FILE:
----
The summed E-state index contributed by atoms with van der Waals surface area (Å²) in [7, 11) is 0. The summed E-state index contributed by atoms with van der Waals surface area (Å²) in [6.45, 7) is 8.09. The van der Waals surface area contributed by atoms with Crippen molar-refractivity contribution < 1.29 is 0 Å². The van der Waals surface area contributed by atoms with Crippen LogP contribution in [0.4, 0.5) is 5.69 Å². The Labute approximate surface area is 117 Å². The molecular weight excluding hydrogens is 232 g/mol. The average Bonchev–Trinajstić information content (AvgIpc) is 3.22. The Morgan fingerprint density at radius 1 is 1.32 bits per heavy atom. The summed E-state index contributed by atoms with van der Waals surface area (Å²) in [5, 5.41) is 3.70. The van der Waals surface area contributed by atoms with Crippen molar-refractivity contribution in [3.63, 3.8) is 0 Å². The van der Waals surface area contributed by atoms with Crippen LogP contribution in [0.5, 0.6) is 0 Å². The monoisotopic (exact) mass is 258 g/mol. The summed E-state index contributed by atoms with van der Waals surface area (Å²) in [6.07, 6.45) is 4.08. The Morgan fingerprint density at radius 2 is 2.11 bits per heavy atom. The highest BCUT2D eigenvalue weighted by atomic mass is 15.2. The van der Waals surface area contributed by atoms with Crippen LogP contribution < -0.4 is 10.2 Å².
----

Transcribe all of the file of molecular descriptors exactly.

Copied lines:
The summed E-state index contributed by atoms with van der Waals surface area (Å²) in [7, 11) is 0. The summed E-state index contributed by atoms with van der Waals surface area (Å²) in [6.45, 7) is 8.09. The van der Waals surface area contributed by atoms with Crippen molar-refractivity contribution < 1.29 is 0 Å². The van der Waals surface area contributed by atoms with Crippen LogP contribution in [0.4, 0.5) is 5.69 Å². The Labute approximate surface area is 117 Å². The molecular weight excluding hydrogens is 232 g/mol. The average Bonchev–Trinajstić information content (AvgIpc) is 3.22. The Morgan fingerprint density at radius 1 is 1.32 bits per heavy atom. The summed E-state index contributed by atoms with van der Waals surface area (Å²) in [5, 5.41) is 3.70. The van der Waals surface area contributed by atoms with Crippen molar-refractivity contribution in [3.63, 3.8) is 0 Å². The van der Waals surface area contributed by atoms with Crippen LogP contribution in [0.5, 0.6) is 0 Å². The monoisotopic (exact) mass is 258 g/mol. The summed E-state index contributed by atoms with van der Waals surface area (Å²) in [6.07, 6.45) is 4.08. The Morgan fingerprint density at radius 2 is 2.11 bits per heavy atom. The highest BCUT2D eigenvalue weighted by atomic mass is 15.2. The van der Waals surface area contributed by atoms with Crippen LogP contribution < -0.4 is 10.2 Å².